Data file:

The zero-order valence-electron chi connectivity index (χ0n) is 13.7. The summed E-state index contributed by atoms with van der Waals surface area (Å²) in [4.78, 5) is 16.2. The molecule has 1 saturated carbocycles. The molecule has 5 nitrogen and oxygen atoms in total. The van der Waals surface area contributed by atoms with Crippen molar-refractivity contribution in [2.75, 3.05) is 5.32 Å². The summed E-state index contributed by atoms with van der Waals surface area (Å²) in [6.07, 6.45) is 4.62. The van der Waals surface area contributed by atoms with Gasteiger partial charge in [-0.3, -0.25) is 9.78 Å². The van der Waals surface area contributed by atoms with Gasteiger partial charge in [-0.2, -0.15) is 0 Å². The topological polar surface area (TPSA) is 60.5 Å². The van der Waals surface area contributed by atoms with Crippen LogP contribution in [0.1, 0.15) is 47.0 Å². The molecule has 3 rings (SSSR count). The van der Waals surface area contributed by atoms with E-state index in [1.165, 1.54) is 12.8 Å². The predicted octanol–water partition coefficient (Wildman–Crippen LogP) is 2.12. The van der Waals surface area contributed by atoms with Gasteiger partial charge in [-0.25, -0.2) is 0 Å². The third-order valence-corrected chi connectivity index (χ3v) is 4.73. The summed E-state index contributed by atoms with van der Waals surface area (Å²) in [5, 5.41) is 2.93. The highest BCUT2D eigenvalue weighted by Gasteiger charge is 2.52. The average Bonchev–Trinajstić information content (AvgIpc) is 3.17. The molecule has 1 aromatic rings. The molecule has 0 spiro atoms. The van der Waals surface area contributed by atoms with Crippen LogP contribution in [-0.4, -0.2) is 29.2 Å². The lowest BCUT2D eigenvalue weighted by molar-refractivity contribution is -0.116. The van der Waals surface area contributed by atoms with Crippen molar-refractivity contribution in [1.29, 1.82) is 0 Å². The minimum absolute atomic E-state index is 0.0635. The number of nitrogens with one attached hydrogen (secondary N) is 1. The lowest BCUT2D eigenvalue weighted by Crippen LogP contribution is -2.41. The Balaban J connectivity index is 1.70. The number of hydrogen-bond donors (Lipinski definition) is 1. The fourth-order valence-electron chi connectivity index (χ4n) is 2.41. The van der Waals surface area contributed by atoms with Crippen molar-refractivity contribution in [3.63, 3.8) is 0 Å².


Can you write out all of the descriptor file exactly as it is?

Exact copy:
The zero-order valence-electron chi connectivity index (χ0n) is 13.7. The summed E-state index contributed by atoms with van der Waals surface area (Å²) in [4.78, 5) is 16.2. The molecule has 1 saturated carbocycles. The molecule has 5 nitrogen and oxygen atoms in total. The van der Waals surface area contributed by atoms with Crippen molar-refractivity contribution in [2.75, 3.05) is 5.32 Å². The summed E-state index contributed by atoms with van der Waals surface area (Å²) in [6.07, 6.45) is 4.62. The van der Waals surface area contributed by atoms with Gasteiger partial charge in [-0.3, -0.25) is 9.78 Å². The van der Waals surface area contributed by atoms with Gasteiger partial charge in [-0.2, -0.15) is 0 Å². The topological polar surface area (TPSA) is 60.5 Å². The van der Waals surface area contributed by atoms with Crippen LogP contribution in [0.1, 0.15) is 47.0 Å². The molecule has 3 rings (SSSR count). The van der Waals surface area contributed by atoms with E-state index in [1.165, 1.54) is 12.8 Å². The predicted octanol–water partition coefficient (Wildman–Crippen LogP) is 2.12. The van der Waals surface area contributed by atoms with Gasteiger partial charge in [-0.25, -0.2) is 0 Å². The third-order valence-corrected chi connectivity index (χ3v) is 4.73. The summed E-state index contributed by atoms with van der Waals surface area (Å²) in [5, 5.41) is 2.93. The highest BCUT2D eigenvalue weighted by Gasteiger charge is 2.52. The average Bonchev–Trinajstić information content (AvgIpc) is 3.17. The molecule has 1 aromatic rings. The molecule has 0 spiro atoms. The van der Waals surface area contributed by atoms with Crippen LogP contribution in [-0.4, -0.2) is 29.2 Å². The lowest BCUT2D eigenvalue weighted by molar-refractivity contribution is -0.116. The van der Waals surface area contributed by atoms with Crippen molar-refractivity contribution in [1.29, 1.82) is 0 Å². The minimum absolute atomic E-state index is 0.0635. The number of nitrogens with one attached hydrogen (secondary N) is 1. The lowest BCUT2D eigenvalue weighted by Crippen LogP contribution is -2.41. The Balaban J connectivity index is 1.70. The number of hydrogen-bond donors (Lipinski definition) is 1. The fourth-order valence-electron chi connectivity index (χ4n) is 2.41. The van der Waals surface area contributed by atoms with Crippen molar-refractivity contribution in [3.63, 3.8) is 0 Å².